When I was younger, joke-telling was extremely important in my family culture. I have multiple memories of my dad hearing a new joke, calling one of his brothers to tell him the joke, and then immediately calling the next sibling in line so he could prevent the sibling he had just told the joke to from calling them first and stealing his thunder. Christmas parties and similar family gatherings would feature jokes the uncles had intentionally held back for the event. Talking frogs were everywhere; I thought golf was the most popular sport there was. It was pandemonium.
If knowing the jokes was important, being able to tell them was equally so. There’s a Louis L’Amour trope in which one of his tough western protagonists explains that he’s good at shooting because during his backwoods childhood ammunition was expensive and missing wasn’t an option; the same sort of pressures were in play here. Every man in my dad’s generation could immediately tell a joke they had just heard to perfection, even if the joke-teller they had got it from couldn’t.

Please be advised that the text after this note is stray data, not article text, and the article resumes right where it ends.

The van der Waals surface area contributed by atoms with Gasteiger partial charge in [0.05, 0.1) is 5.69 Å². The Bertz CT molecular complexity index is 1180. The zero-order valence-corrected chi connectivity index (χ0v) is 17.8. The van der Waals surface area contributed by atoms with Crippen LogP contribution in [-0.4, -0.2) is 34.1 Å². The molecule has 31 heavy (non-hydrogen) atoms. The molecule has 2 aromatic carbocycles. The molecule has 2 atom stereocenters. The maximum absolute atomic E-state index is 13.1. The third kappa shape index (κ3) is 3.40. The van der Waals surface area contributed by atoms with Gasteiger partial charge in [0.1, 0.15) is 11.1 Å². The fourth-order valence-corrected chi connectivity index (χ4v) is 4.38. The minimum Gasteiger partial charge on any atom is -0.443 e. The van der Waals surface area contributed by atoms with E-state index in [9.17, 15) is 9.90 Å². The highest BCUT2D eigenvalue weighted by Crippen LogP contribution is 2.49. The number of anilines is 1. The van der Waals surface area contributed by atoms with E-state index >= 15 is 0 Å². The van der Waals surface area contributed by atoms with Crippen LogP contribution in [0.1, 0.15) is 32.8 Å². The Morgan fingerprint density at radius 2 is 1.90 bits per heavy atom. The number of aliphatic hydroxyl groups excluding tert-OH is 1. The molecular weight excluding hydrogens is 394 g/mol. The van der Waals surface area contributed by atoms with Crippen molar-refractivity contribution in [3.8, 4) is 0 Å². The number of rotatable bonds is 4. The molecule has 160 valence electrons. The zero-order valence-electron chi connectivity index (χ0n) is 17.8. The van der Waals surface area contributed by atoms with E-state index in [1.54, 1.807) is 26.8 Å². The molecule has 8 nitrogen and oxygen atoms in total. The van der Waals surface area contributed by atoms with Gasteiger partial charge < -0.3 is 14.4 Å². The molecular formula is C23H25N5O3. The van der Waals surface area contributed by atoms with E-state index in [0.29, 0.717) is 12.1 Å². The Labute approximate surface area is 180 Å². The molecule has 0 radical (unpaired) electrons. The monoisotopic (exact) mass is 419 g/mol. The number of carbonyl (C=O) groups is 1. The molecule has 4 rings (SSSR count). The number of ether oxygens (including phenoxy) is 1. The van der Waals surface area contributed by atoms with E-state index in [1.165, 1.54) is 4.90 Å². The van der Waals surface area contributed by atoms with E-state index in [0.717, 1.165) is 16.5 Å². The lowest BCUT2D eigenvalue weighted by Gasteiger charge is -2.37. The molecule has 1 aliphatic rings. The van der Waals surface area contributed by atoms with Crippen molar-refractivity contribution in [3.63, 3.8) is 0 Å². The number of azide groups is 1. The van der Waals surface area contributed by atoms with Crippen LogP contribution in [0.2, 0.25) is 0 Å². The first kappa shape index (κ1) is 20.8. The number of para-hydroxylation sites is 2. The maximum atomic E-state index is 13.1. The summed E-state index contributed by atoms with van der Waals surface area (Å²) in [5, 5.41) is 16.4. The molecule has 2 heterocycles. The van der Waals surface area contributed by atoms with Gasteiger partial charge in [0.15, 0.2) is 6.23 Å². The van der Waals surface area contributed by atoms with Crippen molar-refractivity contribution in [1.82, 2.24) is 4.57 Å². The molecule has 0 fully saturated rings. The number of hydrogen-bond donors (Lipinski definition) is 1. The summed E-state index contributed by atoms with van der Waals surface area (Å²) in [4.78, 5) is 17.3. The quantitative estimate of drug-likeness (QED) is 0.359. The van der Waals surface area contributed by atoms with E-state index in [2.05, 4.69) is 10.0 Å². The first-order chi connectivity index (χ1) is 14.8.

It was with these kinds of ideas of joke-telling fully internalized that I, the most bookish of the next generation of the contrarian family, gained access to the internet. I was 13-ish and had an extraordinary amount of free time. I was also in the process of sort of being re-inserted into society after a few years living in a bus (it’s both a longer and more boring story than it sounds like), and suddenly had nearly unlimited non-family targets to practice on.
In the golden age-range where most of the other kids couldn’t do original humor of any real sophistication, I learned hundreds-to-thousands of jokes. Not all of them were good, but I had literal hours of material, and used them. I spent hours trying to figure out why one joke worked and another didn’t. If you are imagining me whipping up spreadsheets and writing field notes on legal pads, you aren’t that far from the truth; I was briefly convinced I’d find some greater truths there, even if I didn’t.
Eventually I got pretty good (I think) and I learned what (I think) are interesting things about the form. I also think I learned some superficially unrelated stuff in the process - namely how to write - and I’d like to talk about that as well.
Note for the mild: I don’t think you can talk about jokes in any real depth without actually telling some, and I don’t think I can talk about jokes in a complete way without telling a variety of them. That means a range of on-and-off color and profanity might occur; any aunts of mine who might be reading this have been forewarned.